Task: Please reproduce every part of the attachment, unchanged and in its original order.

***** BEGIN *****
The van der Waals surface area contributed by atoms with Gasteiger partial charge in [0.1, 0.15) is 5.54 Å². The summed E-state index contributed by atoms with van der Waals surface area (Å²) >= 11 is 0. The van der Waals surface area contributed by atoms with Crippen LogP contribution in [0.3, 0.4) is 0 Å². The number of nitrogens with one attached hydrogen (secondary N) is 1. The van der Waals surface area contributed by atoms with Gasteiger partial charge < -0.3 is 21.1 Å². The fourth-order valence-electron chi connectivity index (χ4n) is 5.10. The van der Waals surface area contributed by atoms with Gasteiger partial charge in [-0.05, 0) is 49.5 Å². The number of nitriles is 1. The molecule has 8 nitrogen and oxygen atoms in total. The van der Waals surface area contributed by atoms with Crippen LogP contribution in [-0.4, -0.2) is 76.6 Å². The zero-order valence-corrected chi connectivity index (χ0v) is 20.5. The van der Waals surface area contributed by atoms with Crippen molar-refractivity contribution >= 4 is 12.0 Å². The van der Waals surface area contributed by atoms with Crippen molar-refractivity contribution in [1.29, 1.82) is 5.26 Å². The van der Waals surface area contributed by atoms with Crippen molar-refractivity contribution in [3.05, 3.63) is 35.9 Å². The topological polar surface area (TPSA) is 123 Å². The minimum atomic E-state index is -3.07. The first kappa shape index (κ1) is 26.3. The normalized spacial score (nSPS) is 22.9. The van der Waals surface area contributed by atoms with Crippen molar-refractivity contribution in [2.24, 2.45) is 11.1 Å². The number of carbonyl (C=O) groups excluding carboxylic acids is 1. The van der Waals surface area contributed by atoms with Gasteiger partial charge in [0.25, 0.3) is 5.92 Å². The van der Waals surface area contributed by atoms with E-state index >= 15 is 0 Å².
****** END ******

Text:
The van der Waals surface area contributed by atoms with Gasteiger partial charge in [0.1, 0.15) is 5.54 Å². The summed E-state index contributed by atoms with van der Waals surface area (Å²) >= 11 is 0. The van der Waals surface area contributed by atoms with Crippen LogP contribution in [0.3, 0.4) is 0 Å². The number of nitrogens with one attached hydrogen (secondary N) is 1. The van der Waals surface area contributed by atoms with Gasteiger partial charge < -0.3 is 21.1 Å². The fourth-order valence-electron chi connectivity index (χ4n) is 5.10. The van der Waals surface area contributed by atoms with Gasteiger partial charge in [-0.05, 0) is 49.5 Å². The number of nitriles is 1. The molecule has 8 nitrogen and oxygen atoms in total. The van der Waals surface area contributed by atoms with Crippen LogP contribution in [-0.4, -0.2) is 76.6 Å². The zero-order valence-corrected chi connectivity index (χ0v) is 20.5. The van der Waals surface area contributed by atoms with Crippen molar-refractivity contribution >= 4 is 12.0 Å². The van der Waals surface area contributed by atoms with Crippen molar-refractivity contribution in [1.29, 1.82) is 5.26 Å². The van der Waals surface area contributed by atoms with Crippen molar-refractivity contribution in [3.05, 3.63) is 35.9 Å². The topological polar surface area (TPSA) is 123 Å². The minimum atomic E-state index is -3.07. The first kappa shape index (κ1) is 26.3. The normalized spacial score (nSPS) is 22.9. The van der Waals surface area contributed by atoms with Crippen molar-refractivity contribution in [2.24, 2.45) is 11.1 Å². The number of carbonyl (C=O) groups excluding carboxylic acids is 1. The van der Waals surface area contributed by atoms with Gasteiger partial charge in [0.25, 0.3) is 5.92 Å². The van der Waals surface area contributed by atoms with E-state index >= 15 is 0 Å².